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Centre for Investigative Journalism
Annual Convention: Individual Reports

Canadian Journalism

by Dave Yates


"During the October Crisis, the English media rolled over and played dead."

Sandy Ross

IF ONE ROLE OF THE CANADIAN media is to protect the public interest and individual rights, then the boat was missed in the last decade.

That's the opinion of at least two panelists discussing the state of Canadian journalism.

Following the invocation of the War Measures Act in 1970, "the English media rolled over and played dead," says Clark Davey. publisher of The Vancouver Sun.

Nearly 500 Quebeckers were arrested under the act and spent up to two weeks in jail. Those arrested were held incommunicado, without charge and they never got to see a judge.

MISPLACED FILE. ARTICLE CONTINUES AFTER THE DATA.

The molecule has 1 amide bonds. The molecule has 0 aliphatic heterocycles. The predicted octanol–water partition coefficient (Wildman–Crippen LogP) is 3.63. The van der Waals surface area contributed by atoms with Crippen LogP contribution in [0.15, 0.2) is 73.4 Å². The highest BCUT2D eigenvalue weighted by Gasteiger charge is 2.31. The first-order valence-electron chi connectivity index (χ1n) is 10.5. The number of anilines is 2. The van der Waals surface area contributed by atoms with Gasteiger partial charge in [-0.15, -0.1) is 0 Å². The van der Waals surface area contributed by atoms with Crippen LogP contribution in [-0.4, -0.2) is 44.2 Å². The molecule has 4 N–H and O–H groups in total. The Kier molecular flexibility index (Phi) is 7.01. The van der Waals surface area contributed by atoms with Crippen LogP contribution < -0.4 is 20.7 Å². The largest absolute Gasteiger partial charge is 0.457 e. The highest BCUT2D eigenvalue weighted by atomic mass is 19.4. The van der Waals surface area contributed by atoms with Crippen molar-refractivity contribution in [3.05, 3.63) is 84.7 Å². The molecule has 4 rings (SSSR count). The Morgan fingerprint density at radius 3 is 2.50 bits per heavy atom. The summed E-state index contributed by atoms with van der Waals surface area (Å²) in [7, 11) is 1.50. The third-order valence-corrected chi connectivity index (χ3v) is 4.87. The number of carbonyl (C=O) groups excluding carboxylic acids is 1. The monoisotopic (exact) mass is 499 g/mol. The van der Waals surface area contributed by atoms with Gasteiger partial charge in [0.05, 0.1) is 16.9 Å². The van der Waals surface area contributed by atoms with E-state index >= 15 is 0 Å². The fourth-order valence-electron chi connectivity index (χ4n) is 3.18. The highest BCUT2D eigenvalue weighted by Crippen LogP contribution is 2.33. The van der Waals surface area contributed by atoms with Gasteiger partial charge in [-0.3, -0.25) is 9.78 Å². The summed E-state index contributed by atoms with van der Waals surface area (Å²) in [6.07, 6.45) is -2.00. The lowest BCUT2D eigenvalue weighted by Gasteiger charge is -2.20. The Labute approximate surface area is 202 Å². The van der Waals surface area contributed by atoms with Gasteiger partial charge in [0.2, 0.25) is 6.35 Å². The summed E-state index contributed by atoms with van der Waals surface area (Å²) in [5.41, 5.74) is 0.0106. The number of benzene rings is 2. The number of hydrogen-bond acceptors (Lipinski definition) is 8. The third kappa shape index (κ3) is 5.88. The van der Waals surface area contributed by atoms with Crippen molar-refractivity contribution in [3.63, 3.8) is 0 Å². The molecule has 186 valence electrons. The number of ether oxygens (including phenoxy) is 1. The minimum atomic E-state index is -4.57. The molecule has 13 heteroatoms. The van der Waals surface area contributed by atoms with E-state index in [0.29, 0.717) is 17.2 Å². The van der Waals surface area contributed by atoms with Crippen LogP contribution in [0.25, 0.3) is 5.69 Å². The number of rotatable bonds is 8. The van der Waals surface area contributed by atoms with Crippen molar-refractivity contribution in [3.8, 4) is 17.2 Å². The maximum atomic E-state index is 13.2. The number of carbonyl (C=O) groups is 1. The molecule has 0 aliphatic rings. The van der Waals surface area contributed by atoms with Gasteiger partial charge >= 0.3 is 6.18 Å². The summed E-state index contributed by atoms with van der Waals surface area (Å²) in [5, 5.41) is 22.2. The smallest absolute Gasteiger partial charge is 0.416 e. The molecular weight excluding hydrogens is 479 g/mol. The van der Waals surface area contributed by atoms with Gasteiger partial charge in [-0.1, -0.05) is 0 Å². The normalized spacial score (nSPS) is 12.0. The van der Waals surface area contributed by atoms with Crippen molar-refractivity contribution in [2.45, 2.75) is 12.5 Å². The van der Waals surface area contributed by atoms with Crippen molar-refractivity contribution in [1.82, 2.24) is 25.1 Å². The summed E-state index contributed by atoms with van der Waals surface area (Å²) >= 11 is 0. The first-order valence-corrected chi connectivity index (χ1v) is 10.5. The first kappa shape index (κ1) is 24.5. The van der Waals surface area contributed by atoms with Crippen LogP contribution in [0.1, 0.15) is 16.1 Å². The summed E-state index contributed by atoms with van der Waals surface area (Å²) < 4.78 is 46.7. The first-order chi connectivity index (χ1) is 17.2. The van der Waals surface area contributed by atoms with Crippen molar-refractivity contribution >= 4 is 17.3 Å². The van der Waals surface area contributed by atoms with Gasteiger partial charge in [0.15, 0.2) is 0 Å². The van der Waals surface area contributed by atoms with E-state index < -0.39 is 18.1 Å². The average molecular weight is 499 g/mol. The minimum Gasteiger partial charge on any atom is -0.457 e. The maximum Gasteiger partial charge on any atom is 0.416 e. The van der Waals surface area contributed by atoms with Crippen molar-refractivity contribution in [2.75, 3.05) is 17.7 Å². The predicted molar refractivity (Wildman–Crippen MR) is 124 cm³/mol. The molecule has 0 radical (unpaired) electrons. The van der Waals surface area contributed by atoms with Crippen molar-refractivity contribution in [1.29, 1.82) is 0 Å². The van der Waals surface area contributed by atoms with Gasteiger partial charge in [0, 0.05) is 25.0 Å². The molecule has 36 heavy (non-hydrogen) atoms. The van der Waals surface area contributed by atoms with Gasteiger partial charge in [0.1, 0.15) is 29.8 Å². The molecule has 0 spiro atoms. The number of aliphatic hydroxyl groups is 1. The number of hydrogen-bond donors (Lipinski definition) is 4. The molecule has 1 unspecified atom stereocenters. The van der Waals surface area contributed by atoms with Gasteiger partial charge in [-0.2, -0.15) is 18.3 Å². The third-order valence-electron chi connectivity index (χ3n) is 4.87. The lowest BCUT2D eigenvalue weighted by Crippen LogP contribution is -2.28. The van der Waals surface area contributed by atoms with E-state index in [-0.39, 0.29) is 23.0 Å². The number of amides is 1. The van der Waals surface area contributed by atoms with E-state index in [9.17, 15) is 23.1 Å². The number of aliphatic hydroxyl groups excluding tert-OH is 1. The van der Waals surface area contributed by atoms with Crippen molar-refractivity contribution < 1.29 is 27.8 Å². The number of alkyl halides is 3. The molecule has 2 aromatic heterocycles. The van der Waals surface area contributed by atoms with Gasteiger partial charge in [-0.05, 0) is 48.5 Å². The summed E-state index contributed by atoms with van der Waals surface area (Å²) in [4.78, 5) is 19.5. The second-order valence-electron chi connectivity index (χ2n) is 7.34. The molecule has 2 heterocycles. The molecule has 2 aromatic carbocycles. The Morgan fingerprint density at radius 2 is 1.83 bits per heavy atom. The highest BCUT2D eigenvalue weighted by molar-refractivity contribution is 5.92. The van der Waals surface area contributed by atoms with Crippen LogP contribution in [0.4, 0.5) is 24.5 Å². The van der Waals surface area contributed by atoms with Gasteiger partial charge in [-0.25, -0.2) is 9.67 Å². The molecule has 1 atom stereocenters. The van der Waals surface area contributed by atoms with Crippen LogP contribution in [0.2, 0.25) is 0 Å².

"Canadians blandly accept whatever authority tells them," says Alexander Ross, editor of Canadian Business.

"We like to think that when the chips are down, we would resist. But the experience of the War Measures Act indicates we would not resist."

Davey says police and court power are encroaching on the role of the press by raiding newsrooms and jailing reporters who refuse to reveal their sources.


Published in Sources May/June 1980


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